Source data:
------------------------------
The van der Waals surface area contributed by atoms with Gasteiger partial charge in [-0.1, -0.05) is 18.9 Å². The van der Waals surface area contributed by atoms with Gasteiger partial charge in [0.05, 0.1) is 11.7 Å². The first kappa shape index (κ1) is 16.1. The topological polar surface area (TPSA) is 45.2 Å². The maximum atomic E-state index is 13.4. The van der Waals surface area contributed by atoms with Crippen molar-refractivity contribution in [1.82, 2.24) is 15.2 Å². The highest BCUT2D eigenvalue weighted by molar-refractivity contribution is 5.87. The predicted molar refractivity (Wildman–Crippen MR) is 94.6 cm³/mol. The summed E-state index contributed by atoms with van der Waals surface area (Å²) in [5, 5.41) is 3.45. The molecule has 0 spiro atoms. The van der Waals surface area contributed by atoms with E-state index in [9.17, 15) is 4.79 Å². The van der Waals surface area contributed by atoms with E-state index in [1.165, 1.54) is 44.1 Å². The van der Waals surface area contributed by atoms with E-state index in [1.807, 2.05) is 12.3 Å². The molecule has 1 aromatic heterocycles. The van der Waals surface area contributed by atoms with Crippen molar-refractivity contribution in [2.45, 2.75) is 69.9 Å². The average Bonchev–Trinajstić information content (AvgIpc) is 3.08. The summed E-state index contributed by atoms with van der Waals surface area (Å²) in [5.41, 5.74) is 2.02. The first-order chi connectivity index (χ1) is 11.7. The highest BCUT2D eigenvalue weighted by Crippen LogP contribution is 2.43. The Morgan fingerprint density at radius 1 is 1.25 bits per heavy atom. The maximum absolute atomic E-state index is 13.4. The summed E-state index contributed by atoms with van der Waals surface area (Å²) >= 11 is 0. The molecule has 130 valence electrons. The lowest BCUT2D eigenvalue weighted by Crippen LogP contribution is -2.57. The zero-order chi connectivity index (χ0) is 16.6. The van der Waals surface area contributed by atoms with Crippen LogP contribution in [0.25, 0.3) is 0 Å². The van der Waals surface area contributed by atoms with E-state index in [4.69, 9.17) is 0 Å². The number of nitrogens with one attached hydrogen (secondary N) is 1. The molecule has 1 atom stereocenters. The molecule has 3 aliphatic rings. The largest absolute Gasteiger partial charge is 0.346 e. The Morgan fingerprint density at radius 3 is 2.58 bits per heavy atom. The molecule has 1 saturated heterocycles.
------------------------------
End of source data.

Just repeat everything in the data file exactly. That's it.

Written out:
The van der Waals surface area contributed by atoms with Gasteiger partial charge in [-0.1, -0.05) is 18.9 Å². The van der Waals surface area contributed by atoms with Gasteiger partial charge in [0.05, 0.1) is 11.7 Å². The first kappa shape index (κ1) is 16.1. The topological polar surface area (TPSA) is 45.2 Å². The maximum atomic E-state index is 13.4. The van der Waals surface area contributed by atoms with Crippen molar-refractivity contribution in [1.82, 2.24) is 15.2 Å². The highest BCUT2D eigenvalue weighted by molar-refractivity contribution is 5.87. The predicted molar refractivity (Wildman–Crippen MR) is 94.6 cm³/mol. The summed E-state index contributed by atoms with van der Waals surface area (Å²) in [5, 5.41) is 3.45. The molecule has 0 spiro atoms. The van der Waals surface area contributed by atoms with E-state index in [9.17, 15) is 4.79 Å². The van der Waals surface area contributed by atoms with E-state index in [1.165, 1.54) is 44.1 Å². The van der Waals surface area contributed by atoms with E-state index in [1.807, 2.05) is 12.3 Å². The molecule has 1 aromatic heterocycles. The van der Waals surface area contributed by atoms with Crippen molar-refractivity contribution in [2.45, 2.75) is 69.9 Å². The average Bonchev–Trinajstić information content (AvgIpc) is 3.08. The summed E-state index contributed by atoms with van der Waals surface area (Å²) in [5.41, 5.74) is 2.02. The first-order chi connectivity index (χ1) is 11.7. The highest BCUT2D eigenvalue weighted by Crippen LogP contribution is 2.43. The Morgan fingerprint density at radius 1 is 1.25 bits per heavy atom. The maximum absolute atomic E-state index is 13.4. The summed E-state index contributed by atoms with van der Waals surface area (Å²) >= 11 is 0. The molecule has 130 valence electrons. The lowest BCUT2D eigenvalue weighted by Crippen LogP contribution is -2.57. The zero-order chi connectivity index (χ0) is 16.6. The van der Waals surface area contributed by atoms with Crippen LogP contribution in [0.25, 0.3) is 0 Å². The van der Waals surface area contributed by atoms with E-state index in [4.69, 9.17) is 0 Å². The number of nitrogens with one attached hydrogen (secondary N) is 1. The molecule has 1 atom stereocenters. The molecule has 3 aliphatic rings. The largest absolute Gasteiger partial charge is 0.346 e. The Morgan fingerprint density at radius 3 is 2.58 bits per heavy atom. The molecule has 1 saturated heterocycles.